Bank of America has reportedly frozen the accounts of Saeed Moshfegh, an Iranian student getting his Ph.D. in physics at the University of Miami, who has been in the country for more than a decade.
To maintain the accounts, all he had to do was show proof of legal residency every six months, however, earlier this month, that all changed.
“I think it’s onerous, but I’d been doing it,” said Moshfegh, who has lived in Florida for the past seven years.
Earlier this month, Moshfegh went to his local branch in the South Miami district. He was instructed that the documentation this time could not be accepted. Bank officials insisted he produce different paperwork, according to Moshfegh.
Due to his current student status, he maintains the documentation he supplied was correct.
“This bank doesn’t know how the immigration system works, so they didn’t accept my document,” said Moshfegh.
Locked out of his account, Moshfegh could not pay his rent, living expenses, along with his credit cards were suddenly rejected. It was like he was removed from the system.
In recent months, Bank of America has been on a terrorizing spree freezing customers’ accounts after asking about their legal status in the US. Last month, The Washington Post reported that a Kansas family had their assets frozen after Bank of America questioned their citizenship.
Josh Collins and Jessica Salazar Collins, whose accounts were frozen, said they received an unusual-looking letter from the bank asking about citizenship status.
After Collins’ incident was first reported locally, others in the region reported that Bank of America questioned their citizenship and had their accounts suspended for weeks, the Post said.
Tennessee native David Lewis received the same letter as Collins. Lewis told the Miami Herald he had maintained an account with Bank of America for about three decades. In the letter, the bank asked for his citizenship, income, and social security number.
Disgusted, Lewis called Bank of America, who told him his account would be frozen if the forms were not filled out and sent in. In other words, Bank of America held Lewis’ assets for ransom. That phone conversation led him to cancel his account, he said. “One would think a national bank would be careful about looking stupid after Wells Fargo,” he said, referring to the Wells Fargo meltdown after it as accused of creating millions of fake accounts.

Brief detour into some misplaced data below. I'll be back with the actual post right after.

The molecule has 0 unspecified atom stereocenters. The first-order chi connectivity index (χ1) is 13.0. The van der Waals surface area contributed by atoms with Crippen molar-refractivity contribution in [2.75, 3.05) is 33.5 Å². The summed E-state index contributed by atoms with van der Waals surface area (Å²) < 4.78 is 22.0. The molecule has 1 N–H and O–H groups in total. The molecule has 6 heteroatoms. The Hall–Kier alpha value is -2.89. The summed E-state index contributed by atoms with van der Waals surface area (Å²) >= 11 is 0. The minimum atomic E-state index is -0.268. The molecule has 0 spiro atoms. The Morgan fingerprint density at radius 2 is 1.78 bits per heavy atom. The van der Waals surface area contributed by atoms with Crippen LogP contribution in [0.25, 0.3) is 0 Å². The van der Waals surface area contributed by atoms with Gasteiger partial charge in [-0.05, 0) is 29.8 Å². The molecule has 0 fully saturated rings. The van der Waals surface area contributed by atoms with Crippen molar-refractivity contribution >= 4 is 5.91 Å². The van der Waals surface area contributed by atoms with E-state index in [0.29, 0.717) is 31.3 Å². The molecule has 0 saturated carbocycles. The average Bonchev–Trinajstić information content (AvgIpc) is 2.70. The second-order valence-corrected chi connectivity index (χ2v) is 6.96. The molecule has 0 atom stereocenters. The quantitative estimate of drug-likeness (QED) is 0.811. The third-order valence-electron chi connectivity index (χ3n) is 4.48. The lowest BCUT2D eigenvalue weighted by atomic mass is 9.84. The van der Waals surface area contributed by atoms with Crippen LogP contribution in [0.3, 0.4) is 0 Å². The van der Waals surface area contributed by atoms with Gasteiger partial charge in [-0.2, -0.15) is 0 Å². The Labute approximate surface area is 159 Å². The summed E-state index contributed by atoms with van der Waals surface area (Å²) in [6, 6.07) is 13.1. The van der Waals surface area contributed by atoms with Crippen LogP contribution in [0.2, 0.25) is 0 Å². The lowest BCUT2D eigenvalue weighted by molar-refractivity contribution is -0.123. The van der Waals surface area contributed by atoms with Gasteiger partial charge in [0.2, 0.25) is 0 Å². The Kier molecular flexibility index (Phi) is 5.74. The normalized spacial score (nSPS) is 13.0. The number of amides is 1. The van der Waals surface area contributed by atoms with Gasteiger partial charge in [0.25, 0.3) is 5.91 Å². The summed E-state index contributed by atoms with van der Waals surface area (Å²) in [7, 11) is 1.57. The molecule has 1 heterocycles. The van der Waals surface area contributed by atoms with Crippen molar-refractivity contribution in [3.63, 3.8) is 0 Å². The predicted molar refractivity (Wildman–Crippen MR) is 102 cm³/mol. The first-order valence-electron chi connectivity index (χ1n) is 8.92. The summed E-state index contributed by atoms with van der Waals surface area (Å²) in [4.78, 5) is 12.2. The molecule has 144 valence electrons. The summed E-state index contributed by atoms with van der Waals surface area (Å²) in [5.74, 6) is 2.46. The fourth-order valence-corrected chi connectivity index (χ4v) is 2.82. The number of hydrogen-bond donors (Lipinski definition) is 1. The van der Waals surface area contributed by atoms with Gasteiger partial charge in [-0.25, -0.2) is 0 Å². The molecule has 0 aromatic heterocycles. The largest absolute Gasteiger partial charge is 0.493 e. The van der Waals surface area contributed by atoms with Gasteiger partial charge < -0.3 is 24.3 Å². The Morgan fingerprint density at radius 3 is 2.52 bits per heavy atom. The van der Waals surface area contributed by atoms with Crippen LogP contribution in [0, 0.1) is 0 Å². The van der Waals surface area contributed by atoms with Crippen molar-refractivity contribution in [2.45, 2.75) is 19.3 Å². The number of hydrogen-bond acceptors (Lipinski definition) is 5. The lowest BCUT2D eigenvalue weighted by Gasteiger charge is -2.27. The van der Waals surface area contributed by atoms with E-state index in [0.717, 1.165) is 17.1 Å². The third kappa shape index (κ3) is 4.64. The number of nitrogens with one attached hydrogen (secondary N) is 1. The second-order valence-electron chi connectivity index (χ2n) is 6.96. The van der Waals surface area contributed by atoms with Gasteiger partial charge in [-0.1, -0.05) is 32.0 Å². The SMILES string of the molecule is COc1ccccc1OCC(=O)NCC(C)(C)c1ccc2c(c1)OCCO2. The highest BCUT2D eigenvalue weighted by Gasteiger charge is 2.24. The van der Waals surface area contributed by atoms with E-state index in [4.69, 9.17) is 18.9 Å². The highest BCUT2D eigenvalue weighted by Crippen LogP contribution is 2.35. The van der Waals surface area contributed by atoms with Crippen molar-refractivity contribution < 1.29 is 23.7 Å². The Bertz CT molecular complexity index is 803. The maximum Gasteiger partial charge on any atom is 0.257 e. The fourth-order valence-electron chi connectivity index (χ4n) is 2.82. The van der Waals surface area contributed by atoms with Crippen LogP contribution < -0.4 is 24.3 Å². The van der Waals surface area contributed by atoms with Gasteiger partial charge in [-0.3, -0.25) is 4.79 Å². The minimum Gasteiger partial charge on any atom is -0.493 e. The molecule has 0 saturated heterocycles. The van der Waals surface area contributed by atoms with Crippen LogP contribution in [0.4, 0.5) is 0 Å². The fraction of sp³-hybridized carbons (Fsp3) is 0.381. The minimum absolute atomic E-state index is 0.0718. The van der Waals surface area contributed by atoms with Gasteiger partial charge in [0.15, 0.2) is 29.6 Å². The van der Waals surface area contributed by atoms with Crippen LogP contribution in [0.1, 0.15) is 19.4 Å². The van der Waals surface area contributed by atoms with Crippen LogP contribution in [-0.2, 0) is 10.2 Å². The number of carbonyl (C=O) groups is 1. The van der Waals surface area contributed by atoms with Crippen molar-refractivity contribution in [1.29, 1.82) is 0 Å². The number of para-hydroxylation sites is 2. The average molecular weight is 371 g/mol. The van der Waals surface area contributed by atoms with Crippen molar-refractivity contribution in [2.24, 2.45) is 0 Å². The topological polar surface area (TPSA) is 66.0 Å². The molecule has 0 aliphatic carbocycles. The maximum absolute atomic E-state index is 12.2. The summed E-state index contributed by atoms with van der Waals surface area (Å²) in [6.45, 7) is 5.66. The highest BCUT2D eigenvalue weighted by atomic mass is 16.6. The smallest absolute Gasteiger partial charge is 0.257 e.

According to Stephanie Collins, a spokesperson for the Office of the Comptroller of the Currency, the federal agency that supervises branch banking, US banks have not received any new instructions to collect more information about customers, nor the proof of citizenship to open an account.
The Miami Herald asked Bank of America spokesperson Carla Molina about the incidents. She said there had been no change in how the bank collects information from customers, including citizenship, since 2008. The bank attempts to contact customers before the status change of their bank accounts, she added.
Paulina Gonzalez, executive director of the California Reinvestment Coalition, told the Herald she disagrees:
“We work with consumer groups and financial counselors in immigrant communities across [California] and the country,” she said in an email. “This is new. We have Bank of America customers who we’ve spoken to who have never been asked this before last year. If they have this asked of them before they can show us proof.”
In the last few months, her group has received numerous complaints about being asked for proof of citizenship; almost all have come from Bank of America customers, she said.
An article in American Banker magazine also highlighted Bank of America as the one institution specifically facing backlash for its policies.
Gonzalez said the bank’s scrutiny has sent fear in immigrant communities already feeling pressure from the Trump Administration’s crackdown on foreign-born residents.
“Fear is gripping these communities,” Gonzalez said. “It’s like walking into a grocery store to buy milk and being asked for your citizenship at checkout—banking is one of the core aspects of daily life in this country. To be faced with this question in order to do banking seems as un-American as you can get.”
Gonzalez recently launched a petition, “Tell Bank of America: Stand with immigrants,” that accuses the bank and the Trump administration of financial warfare, targeting immigrants by freezing their assets. The petition has received more than 61,600 signatures since August 30.
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